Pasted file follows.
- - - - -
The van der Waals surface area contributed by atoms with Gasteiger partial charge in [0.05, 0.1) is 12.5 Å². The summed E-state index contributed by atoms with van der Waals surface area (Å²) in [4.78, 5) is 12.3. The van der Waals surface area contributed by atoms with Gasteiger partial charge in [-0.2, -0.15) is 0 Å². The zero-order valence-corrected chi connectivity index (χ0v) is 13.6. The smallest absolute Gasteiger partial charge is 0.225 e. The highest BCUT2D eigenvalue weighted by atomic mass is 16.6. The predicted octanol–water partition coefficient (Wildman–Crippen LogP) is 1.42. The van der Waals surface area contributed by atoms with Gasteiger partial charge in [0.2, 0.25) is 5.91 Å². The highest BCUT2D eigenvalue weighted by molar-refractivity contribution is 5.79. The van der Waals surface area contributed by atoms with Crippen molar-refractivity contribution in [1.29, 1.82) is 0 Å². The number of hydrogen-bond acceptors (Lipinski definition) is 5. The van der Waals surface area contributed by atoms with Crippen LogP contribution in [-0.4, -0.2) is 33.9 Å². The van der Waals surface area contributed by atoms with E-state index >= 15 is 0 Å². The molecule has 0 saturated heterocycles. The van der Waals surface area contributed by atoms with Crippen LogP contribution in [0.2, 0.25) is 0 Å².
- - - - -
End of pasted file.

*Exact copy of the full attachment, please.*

The van der Waals surface area contributed by atoms with Gasteiger partial charge in [0.05, 0.1) is 12.5 Å². The summed E-state index contributed by atoms with van der Waals surface area (Å²) in [4.78, 5) is 12.3. The van der Waals surface area contributed by atoms with Gasteiger partial charge in [-0.2, -0.15) is 0 Å². The zero-order valence-corrected chi connectivity index (χ0v) is 13.6. The smallest absolute Gasteiger partial charge is 0.225 e. The highest BCUT2D eigenvalue weighted by atomic mass is 16.6. The predicted octanol–water partition coefficient (Wildman–Crippen LogP) is 1.42. The van der Waals surface area contributed by atoms with Gasteiger partial charge in [0.2, 0.25) is 5.91 Å². The highest BCUT2D eigenvalue weighted by molar-refractivity contribution is 5.79. The van der Waals surface area contributed by atoms with Crippen molar-refractivity contribution in [1.29, 1.82) is 0 Å². The number of hydrogen-bond acceptors (Lipinski definition) is 5. The van der Waals surface area contributed by atoms with Crippen LogP contribution in [-0.4, -0.2) is 33.9 Å². The van der Waals surface area contributed by atoms with E-state index >= 15 is 0 Å². The molecule has 0 saturated heterocycles. The van der Waals surface area contributed by atoms with Crippen LogP contribution in [0.2, 0.25) is 0 Å².